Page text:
Parody: The Art That Plays with Art explodes the near-universal belief that parody is a copycat genre or that it consists of a collection of trivial and derivative forms. Parody is revealed as an uber-technique, a principal source of innovation and invention in the arts. The technique is defined in terms of three major variations that bang, bind, and blend artistic conventions into contrasting pairings, the results of which are upheavals of existing conventions and the formation of unexpected and sometimes startling and revolutionary new configurations. Parodic art fashions a galaxy of contrasts, and from these stem an illusionistic sense of multiplicity and an array of divergent meanings and interpretive paths. This book, an extreme departure from existing analyses of parody, is nonetheless highly accessible and will be of major interest not only to scholars but to general readers and to professional writers as well. Parody: The Art That Plays with Art is particularly suited for readers interested in modernism, postmodernism, meta-art, criticism, satire, and irony.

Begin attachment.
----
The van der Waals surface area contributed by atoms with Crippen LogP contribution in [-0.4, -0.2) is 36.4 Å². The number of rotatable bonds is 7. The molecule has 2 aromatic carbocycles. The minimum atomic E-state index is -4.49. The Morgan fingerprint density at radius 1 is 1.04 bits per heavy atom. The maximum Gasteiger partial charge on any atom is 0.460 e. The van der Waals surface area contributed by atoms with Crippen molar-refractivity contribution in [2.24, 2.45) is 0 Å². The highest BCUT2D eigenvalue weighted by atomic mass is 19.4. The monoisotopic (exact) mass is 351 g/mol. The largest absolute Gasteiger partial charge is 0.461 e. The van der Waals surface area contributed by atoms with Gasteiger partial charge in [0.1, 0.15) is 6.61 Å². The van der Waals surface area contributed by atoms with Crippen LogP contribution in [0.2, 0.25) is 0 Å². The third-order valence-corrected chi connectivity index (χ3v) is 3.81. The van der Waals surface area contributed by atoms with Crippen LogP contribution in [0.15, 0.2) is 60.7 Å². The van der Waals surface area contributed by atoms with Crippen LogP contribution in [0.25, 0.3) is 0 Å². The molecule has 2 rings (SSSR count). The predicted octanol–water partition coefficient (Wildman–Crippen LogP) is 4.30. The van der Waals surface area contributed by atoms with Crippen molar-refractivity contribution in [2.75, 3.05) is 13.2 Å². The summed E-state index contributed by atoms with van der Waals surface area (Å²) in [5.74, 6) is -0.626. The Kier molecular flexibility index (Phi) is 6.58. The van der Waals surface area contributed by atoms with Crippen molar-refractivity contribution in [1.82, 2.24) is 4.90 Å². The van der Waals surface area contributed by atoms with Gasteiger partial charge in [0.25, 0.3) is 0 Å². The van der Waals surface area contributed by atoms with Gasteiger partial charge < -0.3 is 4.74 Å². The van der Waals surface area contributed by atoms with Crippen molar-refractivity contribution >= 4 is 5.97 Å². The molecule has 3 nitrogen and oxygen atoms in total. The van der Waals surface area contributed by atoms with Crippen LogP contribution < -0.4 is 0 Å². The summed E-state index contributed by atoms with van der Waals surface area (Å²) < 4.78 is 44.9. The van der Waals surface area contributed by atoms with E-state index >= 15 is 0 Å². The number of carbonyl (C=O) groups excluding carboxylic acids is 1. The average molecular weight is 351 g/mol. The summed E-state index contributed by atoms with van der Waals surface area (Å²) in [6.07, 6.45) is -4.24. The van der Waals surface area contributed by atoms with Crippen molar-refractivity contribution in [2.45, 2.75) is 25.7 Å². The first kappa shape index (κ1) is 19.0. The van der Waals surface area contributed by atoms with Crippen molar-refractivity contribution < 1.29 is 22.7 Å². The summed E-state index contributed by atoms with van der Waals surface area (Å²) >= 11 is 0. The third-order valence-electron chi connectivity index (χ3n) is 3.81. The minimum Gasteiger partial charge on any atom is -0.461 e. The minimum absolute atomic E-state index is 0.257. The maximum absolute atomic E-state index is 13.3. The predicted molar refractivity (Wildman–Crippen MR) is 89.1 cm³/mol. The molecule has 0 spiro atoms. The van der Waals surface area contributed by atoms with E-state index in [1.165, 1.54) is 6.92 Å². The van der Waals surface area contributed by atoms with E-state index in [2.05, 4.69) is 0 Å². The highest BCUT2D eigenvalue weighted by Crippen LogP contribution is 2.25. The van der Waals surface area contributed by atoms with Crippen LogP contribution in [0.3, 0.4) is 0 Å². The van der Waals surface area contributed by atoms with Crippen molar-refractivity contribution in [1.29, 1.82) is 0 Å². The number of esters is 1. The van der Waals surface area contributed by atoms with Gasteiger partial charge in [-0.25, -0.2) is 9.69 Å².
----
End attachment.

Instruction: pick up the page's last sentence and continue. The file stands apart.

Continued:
Robert Chambers is Adjunct Assistant Professor of English at Kennesaw State University. A graduate of Princeton University, he earned his masters and doctorate in modern British and American literature at Indiana University. He has been a correspondent for The Economist and a reporter for The Atlanta Journal-Constitution, where he won a national fellowship competition.